The University of Lucerne runs a distance learning program in theology. This academic discipline comprises a diversity of subjects, which involve philosophical, ethical, and existential aspects. Consequently, studying theology involves in an essential manner personal reflection and requires a setting of continuous dialogue between students, professors and tutors. Interactive learning is thus a vital didactic feature when teaching theology. The decision in Lucerne to offer a Bachelor in Theology, entirely based on distance learning, was made in 2013 and implied a bold statement: It is possible to bridge the distance and involve even remote students in interactive learning processes throughout their studies. Two and a half years later, it is time to evaluate. This presentation offers answers from the perspectives of professors and students on questions like the following: Are available digital tools sufficient to form satisfactory interactive learning moments when teaching theology? What are the specific challenges when teaching humanities? Can distance learning give justice to the reflective processes necessary for subjects such as philosophy, ethics, church history and church law?


Room F130

Session chair: Christoph Herzog, SWITCH

A marketplace for academic cloud services

Sven Stauber, SWITCH

SWITCH aims at building a marketplace for IT services on top of the SWITCH Cloud infrastructure. Think of this as a central place where Swiss higher education institutions can locate, use and offer academic cloud services.

We believe that the Swiss e-learning community could benefit from such a platform in many ways – ranging from an attractive ready-to-use service portfolio to the ability of offering e-learning IT services to other community members in a sustainable way. Our vision is to establish such a community platform with a broad range of offerings targeted at the Swiss academic community – enabling researchers and lecturers to easily find, use and offer IT services making their work more efficient and effective. This creative café is about sharing your thoughts about our vision with us and other participants. What are your needs and expectations? What services would you consider useful? Do you share our vision?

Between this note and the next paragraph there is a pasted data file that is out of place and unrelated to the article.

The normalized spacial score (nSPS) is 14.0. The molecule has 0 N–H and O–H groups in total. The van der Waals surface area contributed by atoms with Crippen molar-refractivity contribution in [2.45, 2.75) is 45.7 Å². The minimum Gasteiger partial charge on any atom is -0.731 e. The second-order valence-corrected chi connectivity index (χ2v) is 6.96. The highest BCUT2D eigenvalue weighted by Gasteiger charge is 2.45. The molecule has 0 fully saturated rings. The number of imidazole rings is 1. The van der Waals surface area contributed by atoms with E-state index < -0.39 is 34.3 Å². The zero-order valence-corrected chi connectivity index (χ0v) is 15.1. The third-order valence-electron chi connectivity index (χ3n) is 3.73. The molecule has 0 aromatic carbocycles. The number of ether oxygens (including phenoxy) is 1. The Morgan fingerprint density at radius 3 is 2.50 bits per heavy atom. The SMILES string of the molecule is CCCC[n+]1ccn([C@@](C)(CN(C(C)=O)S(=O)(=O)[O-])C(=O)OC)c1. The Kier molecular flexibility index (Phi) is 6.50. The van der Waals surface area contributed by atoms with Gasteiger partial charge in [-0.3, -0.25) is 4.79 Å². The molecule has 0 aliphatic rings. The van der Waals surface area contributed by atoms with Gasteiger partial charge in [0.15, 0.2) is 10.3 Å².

Room C230

Session chair: Christoph Herzog, SWITCH

Creating rich learning experiences with interactive online documents and the XAPI

Christian Glahn, HTW Chur

The long standing promise of Technology-Enhanced Learning (TEL) is to improve learning through richer experiences. The biggest challenge for fulfilling this promise is meeting the requirements of the different disciplines and topics covered in higher education. Therefore, it is important to exchange contents and to provide interoperable artefacts. After more than 15 years of interoperability discussions and OER, there is a rich pool of resources, but it often lacks interactive elements that can be integrated into the individual lesson plans. This showroom presentation shows the experiences at the HTW Chur with creating interactive contents and their integration into the process management of online courses. The solution is based on the PowerTLA framework that provides a unified service layer for Moodle and ILIAS LMSes. The presentation will show examples of interactive online documents and demonstrate the use of XAPI to foster interoperability of these documents.